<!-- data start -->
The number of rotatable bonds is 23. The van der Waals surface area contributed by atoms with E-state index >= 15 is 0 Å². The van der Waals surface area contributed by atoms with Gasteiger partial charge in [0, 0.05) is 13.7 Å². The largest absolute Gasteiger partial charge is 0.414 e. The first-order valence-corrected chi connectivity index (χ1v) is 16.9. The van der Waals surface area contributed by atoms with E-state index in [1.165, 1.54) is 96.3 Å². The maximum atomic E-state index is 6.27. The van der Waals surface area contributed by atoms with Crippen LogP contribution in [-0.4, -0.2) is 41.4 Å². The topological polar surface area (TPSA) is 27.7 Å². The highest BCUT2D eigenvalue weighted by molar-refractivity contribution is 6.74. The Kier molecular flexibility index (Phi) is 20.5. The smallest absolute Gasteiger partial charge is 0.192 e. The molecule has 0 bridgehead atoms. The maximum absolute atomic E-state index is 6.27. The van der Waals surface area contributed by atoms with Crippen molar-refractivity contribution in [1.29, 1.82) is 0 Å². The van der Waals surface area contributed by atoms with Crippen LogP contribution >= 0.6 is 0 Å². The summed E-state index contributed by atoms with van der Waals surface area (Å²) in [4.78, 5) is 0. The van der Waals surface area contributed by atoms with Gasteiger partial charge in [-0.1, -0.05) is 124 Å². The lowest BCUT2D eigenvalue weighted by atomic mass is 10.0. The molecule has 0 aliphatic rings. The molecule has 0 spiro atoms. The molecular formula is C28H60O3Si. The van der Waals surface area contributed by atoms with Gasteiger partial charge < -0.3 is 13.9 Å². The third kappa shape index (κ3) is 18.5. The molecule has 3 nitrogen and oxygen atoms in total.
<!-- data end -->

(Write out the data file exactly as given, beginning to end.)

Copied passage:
The number of rotatable bonds is 23. The van der Waals surface area contributed by atoms with E-state index >= 15 is 0 Å². The van der Waals surface area contributed by atoms with Gasteiger partial charge in [0, 0.05) is 13.7 Å². The largest absolute Gasteiger partial charge is 0.414 e. The first-order valence-corrected chi connectivity index (χ1v) is 16.9. The van der Waals surface area contributed by atoms with E-state index in [1.165, 1.54) is 96.3 Å². The maximum atomic E-state index is 6.27. The van der Waals surface area contributed by atoms with Crippen LogP contribution in [-0.4, -0.2) is 41.4 Å². The topological polar surface area (TPSA) is 27.7 Å². The highest BCUT2D eigenvalue weighted by molar-refractivity contribution is 6.74. The Kier molecular flexibility index (Phi) is 20.5. The smallest absolute Gasteiger partial charge is 0.192 e. The molecule has 0 bridgehead atoms. The maximum absolute atomic E-state index is 6.27. The van der Waals surface area contributed by atoms with Crippen molar-refractivity contribution in [1.29, 1.82) is 0 Å². The van der Waals surface area contributed by atoms with Crippen LogP contribution >= 0.6 is 0 Å². The summed E-state index contributed by atoms with van der Waals surface area (Å²) in [4.78, 5) is 0. The van der Waals surface area contributed by atoms with Gasteiger partial charge in [-0.1, -0.05) is 124 Å². The lowest BCUT2D eigenvalue weighted by atomic mass is 10.0. The molecule has 0 aliphatic rings. The molecule has 0 spiro atoms. The molecular formula is C28H60O3Si. The van der Waals surface area contributed by atoms with Gasteiger partial charge < -0.3 is 13.9 Å². The third kappa shape index (κ3) is 18.5. The molecule has 3 nitrogen and oxygen atoms in total.